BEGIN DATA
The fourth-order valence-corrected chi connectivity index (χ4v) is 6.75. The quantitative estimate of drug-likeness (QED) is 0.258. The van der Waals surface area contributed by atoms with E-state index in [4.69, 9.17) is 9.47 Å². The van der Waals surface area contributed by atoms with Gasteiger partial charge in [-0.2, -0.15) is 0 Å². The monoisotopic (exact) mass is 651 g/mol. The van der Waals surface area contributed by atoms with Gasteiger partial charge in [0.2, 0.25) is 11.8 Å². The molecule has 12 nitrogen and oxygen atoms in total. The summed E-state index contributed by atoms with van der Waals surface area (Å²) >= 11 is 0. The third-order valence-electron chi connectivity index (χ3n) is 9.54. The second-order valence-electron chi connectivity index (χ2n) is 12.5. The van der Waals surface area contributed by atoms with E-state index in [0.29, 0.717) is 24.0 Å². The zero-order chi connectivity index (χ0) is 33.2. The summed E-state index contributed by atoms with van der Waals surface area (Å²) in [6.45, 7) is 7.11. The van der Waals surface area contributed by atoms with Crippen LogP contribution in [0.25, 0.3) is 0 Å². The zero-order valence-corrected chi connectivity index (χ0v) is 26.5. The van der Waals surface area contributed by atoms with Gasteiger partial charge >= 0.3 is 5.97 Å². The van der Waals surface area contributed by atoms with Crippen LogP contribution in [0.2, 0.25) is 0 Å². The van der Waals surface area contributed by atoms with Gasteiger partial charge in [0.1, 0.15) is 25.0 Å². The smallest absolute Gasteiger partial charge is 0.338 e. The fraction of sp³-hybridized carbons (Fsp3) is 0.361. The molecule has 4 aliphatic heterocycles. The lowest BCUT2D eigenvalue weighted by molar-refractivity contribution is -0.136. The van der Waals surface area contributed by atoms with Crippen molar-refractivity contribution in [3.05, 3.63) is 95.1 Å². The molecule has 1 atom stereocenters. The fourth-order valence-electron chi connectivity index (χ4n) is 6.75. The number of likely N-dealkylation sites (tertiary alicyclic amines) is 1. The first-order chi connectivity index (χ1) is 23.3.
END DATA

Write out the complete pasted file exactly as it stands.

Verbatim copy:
The fourth-order valence-corrected chi connectivity index (χ4v) is 6.75. The quantitative estimate of drug-likeness (QED) is 0.258. The van der Waals surface area contributed by atoms with E-state index in [4.69, 9.17) is 9.47 Å². The van der Waals surface area contributed by atoms with Gasteiger partial charge in [-0.2, -0.15) is 0 Å². The monoisotopic (exact) mass is 651 g/mol. The van der Waals surface area contributed by atoms with Gasteiger partial charge in [0.2, 0.25) is 11.8 Å². The molecule has 12 nitrogen and oxygen atoms in total. The summed E-state index contributed by atoms with van der Waals surface area (Å²) >= 11 is 0. The third-order valence-electron chi connectivity index (χ3n) is 9.54. The second-order valence-electron chi connectivity index (χ2n) is 12.5. The van der Waals surface area contributed by atoms with E-state index in [0.29, 0.717) is 24.0 Å². The zero-order chi connectivity index (χ0) is 33.2. The summed E-state index contributed by atoms with van der Waals surface area (Å²) in [6.45, 7) is 7.11. The van der Waals surface area contributed by atoms with Crippen LogP contribution in [0.25, 0.3) is 0 Å². The zero-order valence-corrected chi connectivity index (χ0v) is 26.5. The van der Waals surface area contributed by atoms with Gasteiger partial charge >= 0.3 is 5.97 Å². The van der Waals surface area contributed by atoms with Crippen LogP contribution in [0.2, 0.25) is 0 Å². The van der Waals surface area contributed by atoms with Gasteiger partial charge in [0.1, 0.15) is 25.0 Å². The smallest absolute Gasteiger partial charge is 0.338 e. The fraction of sp³-hybridized carbons (Fsp3) is 0.361. The molecule has 4 aliphatic heterocycles. The lowest BCUT2D eigenvalue weighted by molar-refractivity contribution is -0.136. The van der Waals surface area contributed by atoms with Crippen molar-refractivity contribution in [3.05, 3.63) is 95.1 Å². The molecule has 1 atom stereocenters. The fourth-order valence-electron chi connectivity index (χ4n) is 6.75. The number of likely N-dealkylation sites (tertiary alicyclic amines) is 1. The first-order chi connectivity index (χ1) is 23.3.